Since I couldn’t find a scanned, electronic copy of the original, which Thorstad cites, it’s plausible that Thorstad got a paper copy of it, typed in the quote inaccurately, and doesn’t triple-check all the quotes he types in from paper. For academic research, I think triple checking typed quotes is the minimum reasonable policy. People should strongly consider additional steps such as reading both versions out loud. It helps to take a photo of the quote on paper then use optical character recognition (OCR) software on it and compare that to what you typed in using a software Find feature that finds exact matches (if it’s not an exact match, go through it in small chunks until you find every difference). It’s also good to keep a photo of any quoted paper pages in your notes for the article so you can easily check it again later or show it to anyone who questions your cite’s accuracy. OCR software isn’t expensive or difficult to use (I used it myself when writing this article). Another useful way to catch errors is having text-to-speech software read text to you – many typos will sound totally wrong and stand out when software tries to speak them.

Chalmer’s version has re-numbered the pages compared to the original journal publication that started on page 7 not page 1. Thorstad cites with original page numbers. I have not found a scan of the original to check Thorstad’s page number claim but it’s plausibly correct (he’s off by 7, and Chalmer’s has renumbered by 6, but maybe the journal article started near the bottom of a page, offsetting some stuff by a 7th page, or maybe it fit a different amount of text per page).

Conclusions and Why This Matters

All three quotations with citations have an error. This is another example which poses difficulties for people who disagree with my claim that errors with cites and (mis)quotes are a widespread problem. The expert scholars and public intellectuals, who try to serve as thought leaders trusted by many others, make lots of mistakes and shouldn’t be trusted so much.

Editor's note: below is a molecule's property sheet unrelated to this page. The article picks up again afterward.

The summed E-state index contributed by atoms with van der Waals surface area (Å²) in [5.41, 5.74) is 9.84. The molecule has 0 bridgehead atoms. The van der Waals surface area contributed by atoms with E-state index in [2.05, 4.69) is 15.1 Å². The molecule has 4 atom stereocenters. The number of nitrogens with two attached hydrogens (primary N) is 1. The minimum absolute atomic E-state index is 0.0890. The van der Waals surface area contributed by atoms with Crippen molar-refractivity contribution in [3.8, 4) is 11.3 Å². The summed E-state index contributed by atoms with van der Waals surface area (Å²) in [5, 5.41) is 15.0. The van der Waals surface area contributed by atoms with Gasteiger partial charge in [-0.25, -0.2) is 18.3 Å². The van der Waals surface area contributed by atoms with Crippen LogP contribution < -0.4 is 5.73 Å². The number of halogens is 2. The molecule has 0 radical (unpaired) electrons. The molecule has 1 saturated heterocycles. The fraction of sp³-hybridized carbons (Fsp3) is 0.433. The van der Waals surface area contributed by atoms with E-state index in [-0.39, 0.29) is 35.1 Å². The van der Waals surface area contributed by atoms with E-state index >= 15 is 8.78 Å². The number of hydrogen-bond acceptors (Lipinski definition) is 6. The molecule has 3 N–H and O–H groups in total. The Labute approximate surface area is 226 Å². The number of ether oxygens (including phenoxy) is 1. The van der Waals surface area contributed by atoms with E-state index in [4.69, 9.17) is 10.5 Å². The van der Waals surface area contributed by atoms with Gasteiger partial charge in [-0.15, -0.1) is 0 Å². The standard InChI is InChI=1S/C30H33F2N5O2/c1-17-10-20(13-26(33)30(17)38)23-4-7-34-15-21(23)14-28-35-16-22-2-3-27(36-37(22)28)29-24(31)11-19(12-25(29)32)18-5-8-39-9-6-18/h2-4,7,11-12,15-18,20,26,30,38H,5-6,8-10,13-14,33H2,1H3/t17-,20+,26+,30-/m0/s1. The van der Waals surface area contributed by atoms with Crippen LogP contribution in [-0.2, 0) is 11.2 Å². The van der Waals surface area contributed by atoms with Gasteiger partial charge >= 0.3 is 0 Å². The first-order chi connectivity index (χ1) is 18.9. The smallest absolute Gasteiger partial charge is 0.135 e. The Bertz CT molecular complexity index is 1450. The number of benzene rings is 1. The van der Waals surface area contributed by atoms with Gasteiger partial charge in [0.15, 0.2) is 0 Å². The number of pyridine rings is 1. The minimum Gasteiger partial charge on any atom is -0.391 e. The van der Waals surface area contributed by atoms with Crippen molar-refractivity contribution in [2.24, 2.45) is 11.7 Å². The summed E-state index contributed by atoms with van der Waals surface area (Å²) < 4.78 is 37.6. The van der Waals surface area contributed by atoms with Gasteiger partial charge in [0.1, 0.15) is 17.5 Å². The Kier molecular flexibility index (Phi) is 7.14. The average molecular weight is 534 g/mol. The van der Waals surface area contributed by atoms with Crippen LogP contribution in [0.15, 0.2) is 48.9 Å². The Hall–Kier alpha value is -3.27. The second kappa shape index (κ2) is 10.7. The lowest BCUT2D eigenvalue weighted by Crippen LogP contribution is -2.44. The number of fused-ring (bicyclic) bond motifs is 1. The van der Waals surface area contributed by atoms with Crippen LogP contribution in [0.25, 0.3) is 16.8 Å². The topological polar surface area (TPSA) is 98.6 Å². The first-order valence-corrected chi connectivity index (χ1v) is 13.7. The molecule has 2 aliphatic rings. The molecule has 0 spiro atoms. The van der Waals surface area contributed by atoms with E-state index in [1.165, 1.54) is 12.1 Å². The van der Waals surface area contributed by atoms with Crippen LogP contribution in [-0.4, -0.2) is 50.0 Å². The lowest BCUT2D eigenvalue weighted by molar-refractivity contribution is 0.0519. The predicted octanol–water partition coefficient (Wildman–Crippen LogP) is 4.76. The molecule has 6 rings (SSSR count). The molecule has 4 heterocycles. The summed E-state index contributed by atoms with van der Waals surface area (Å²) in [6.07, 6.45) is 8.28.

Mistakes are bad. Truth and accuracy matter.

Small mistakes make it difficult to deal with subtle issues. When an issue is subtle, it means small differences matter, so small mistakes matter too.

Small mistakes make it difficult to deal with complex issues. Complex issues involve many parts or aspects. There’s a lot of stuff going on. You need to get many different things right for it all to fit together correctly.

Think of it this way: If you make an error 10% of the time, and you deal with something with only one part, you have a good (90%) chance to get it right. But if you deal with a complex thing with 5,000 parts, you’re going to make hundreds of errors.

Mistakes related to quotations mistreat the person you’re quoting because you’re putting inaccurate words in their mouth without their consent.

Making lots of small mistakes allows bias. If we allow some mistakes and view them as acceptable, then it gives people the flexibility to make mistakes which favor their preferred conclusions. When someone has any choice about what to say or think, they can make a biased choice. If the truth is X but mistakes Y and Z are also allowed, then an author has three choices and can pick the one that helps his side (often by subconscious bias rather than conscious intent). If only the truth is allowed, then the author has to say X even if his biases prefer Y (or else people will say he’s wrong instead of listening to Y).

Is Thorstad just one bad thinker, while most intellectuals do better? Should we blame Thorstad personally? I don’t think so. Based on doing this kind of thing many times, I think Thorstad’s mistakes are pretty normal. There’s a widespread problem related to intellectual culture and norms. The attitudes of many people need to change, not the actions of a few. My scholarship blog category has many more examples of errors with quotes, citations and facts. My Bad Scholarship forum topic has more, too.